# Lesson 2.5, page 312 Zeros of Polynomial Functions Objective: To find a polynomial with specified zeros, rational zeros, and other zeros, and to use Descartes’

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Lesson 2.5, page 312 Zeros of Polynomial Functions Objective: To find a polynomial with specified zeros, rational zeros, and other zeros, and to use Descartes’ rule.

Introduction PolynomialType of Coefficient 5x 3 + 3x 2 + (2 + 4i) + icomplex 5x 3 + 3x 2 + √2x – πreal 5x 3 + 3x 2 + ½ x – ⅜rational 5x 3 + 3x 2 + 8x – 11integer *******

Rational Zero Theorem If the polynomial f(x) = a n x n + a n-1 x n-1 +... + a 1 x + a 0 has integer coefficients, then every rational zero of f(x) is of the form p q where p is a factor of the constant a 0 and q is a factor of the leading coefficient a n.

Rational Root (Zero) Theorem If “q” is the leading coefficient and “p” is the constant term of a polynomial, then the only possible rational roots are + factors of “p” divided by + factors of “q”. (p / q) Example: To find the POSSIBLE rational roots of f(x), we need the FACTORS of the leading coefficient (6 for this example) and the factors of the constant term (4, for this example). Possible rational roots are

See Example 1, page 313. Check Point 1: List all possible rational zeros of f(x) = x 3 + 2x 2 – 5x – 6.

Another example Check Point 2: List all possible rational zeros of f(x) = 4x 5 + 12x 4 – x – 3.

How do we know which possibilities are really zeros (solutions)? Use trial and error and synthetic division to see if one of the possible zeros is actually a zero. Remember: When dividing by x – c, if the remainder is 0 when using synthetic division, then c is a zero of the polynomial. If c is a zero, then solve the polynomial resulting from the synthetic division to find the other zeros.

See Example 3, page 315. Check Point 3: Find all zeros of f(x) = x 3 + 8x 2 + 11x – 20.

Finding the Rational Zeros of a Polynomial 1.List all possible rational zeros of the polynomial using the Rational Zero Theorem. 2.Use synthetic division on each possible rational zero and the polynomial until one gives a remainder of zero. This means you have found a zero, as well as a factor. 3.Write the polynomial as the product of this factor and the quotient. 4.Repeat procedure on the quotient until the quotient is quadratic. 5.Once the quotient is quadratic, factor or use the quadratic formula to find the remaining real and imaginary zeros.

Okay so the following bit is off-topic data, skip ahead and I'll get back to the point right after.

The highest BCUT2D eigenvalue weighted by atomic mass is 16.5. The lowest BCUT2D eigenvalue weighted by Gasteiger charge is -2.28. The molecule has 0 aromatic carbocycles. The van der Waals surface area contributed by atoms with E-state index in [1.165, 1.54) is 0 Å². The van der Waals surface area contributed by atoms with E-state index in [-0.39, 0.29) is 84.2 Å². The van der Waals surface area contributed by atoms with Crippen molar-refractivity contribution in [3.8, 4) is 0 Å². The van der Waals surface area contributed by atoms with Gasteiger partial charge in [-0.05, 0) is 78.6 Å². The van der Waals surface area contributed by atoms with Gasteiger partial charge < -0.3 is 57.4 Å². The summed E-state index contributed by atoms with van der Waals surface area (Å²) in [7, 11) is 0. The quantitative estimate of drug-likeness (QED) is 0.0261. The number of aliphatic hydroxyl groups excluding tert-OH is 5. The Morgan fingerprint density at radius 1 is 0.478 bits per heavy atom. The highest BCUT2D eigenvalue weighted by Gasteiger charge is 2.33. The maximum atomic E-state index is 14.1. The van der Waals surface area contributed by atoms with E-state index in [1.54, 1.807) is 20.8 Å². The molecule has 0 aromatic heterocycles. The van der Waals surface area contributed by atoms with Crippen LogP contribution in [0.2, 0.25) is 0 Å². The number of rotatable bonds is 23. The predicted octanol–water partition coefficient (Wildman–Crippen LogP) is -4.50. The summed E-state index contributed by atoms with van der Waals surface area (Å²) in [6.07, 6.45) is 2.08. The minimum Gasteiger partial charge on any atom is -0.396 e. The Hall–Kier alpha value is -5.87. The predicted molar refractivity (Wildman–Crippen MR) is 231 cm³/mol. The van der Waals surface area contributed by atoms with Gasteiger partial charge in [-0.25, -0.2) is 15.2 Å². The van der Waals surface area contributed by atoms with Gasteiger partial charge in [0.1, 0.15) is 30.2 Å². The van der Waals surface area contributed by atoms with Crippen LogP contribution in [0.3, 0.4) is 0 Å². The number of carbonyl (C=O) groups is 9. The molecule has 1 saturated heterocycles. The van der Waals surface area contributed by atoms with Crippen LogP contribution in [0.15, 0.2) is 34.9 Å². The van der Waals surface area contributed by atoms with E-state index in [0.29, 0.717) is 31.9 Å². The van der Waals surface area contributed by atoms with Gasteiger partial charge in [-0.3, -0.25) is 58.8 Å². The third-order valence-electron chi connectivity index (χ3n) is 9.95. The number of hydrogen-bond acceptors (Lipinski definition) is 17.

Check Point 4, page 316 Find all zeros of f(x) = x 3 + x 2 - 5x – 2.

How many zeros does a polynomial with rational coefficients have? An nth degree polynomial has a total of n zeros. Some may be rational, irrational or complex. Because all coefficients are RATIONAL, irrational roots exist in pairs (both the irrational # and its conjugate). Complex roots also exist in pairs (both the complex # and its conjugate). If a + bi is a root, a – bi is a root If is a root, is a root. NOTE: Sometimes it is helpful to graph the function and find the x-intercepts (zeros) to narrow down all the possible zeros.

See Example 5, page 317. Check Point 5 Solve: x 4 – 6x 3 + 22x 2 - 30x + 13 = 0.

Fundamental Theorem of Algebra (page 318) If f(x) is a polynomial function of degree n, where n > 1, then the equation f(x) = 0 has at least one complex zero. Note: This theorem just guarantees a zero exists, but does not tell us how to find it.

Linear Factorization Theorem, pg. 319

Remember… Complex zeros come in pairs as complex conjugates: a + bi, a – bi Irrational zeros come in pairs.

Practice Find a polynomial function (in factored form) of degree 3 with 2 and i as zeros.

More Practice Find a polynomial function (in factored form) of degree 5 with -1/2 as a zero with multiplicity 2, 0 as a zero of multiplicity 1, and 1 as a zero of multiplicity 2.

Example Find a 4th-degree polynomial function f(x) with real coefficients that has -2, 2 and i as zeros and such that f(3) = -150.

Extra Example Suppose that a polynomial function of degree 4 with rational coefficients has i and -3 +√3 as zeros. Find the other zero(s).

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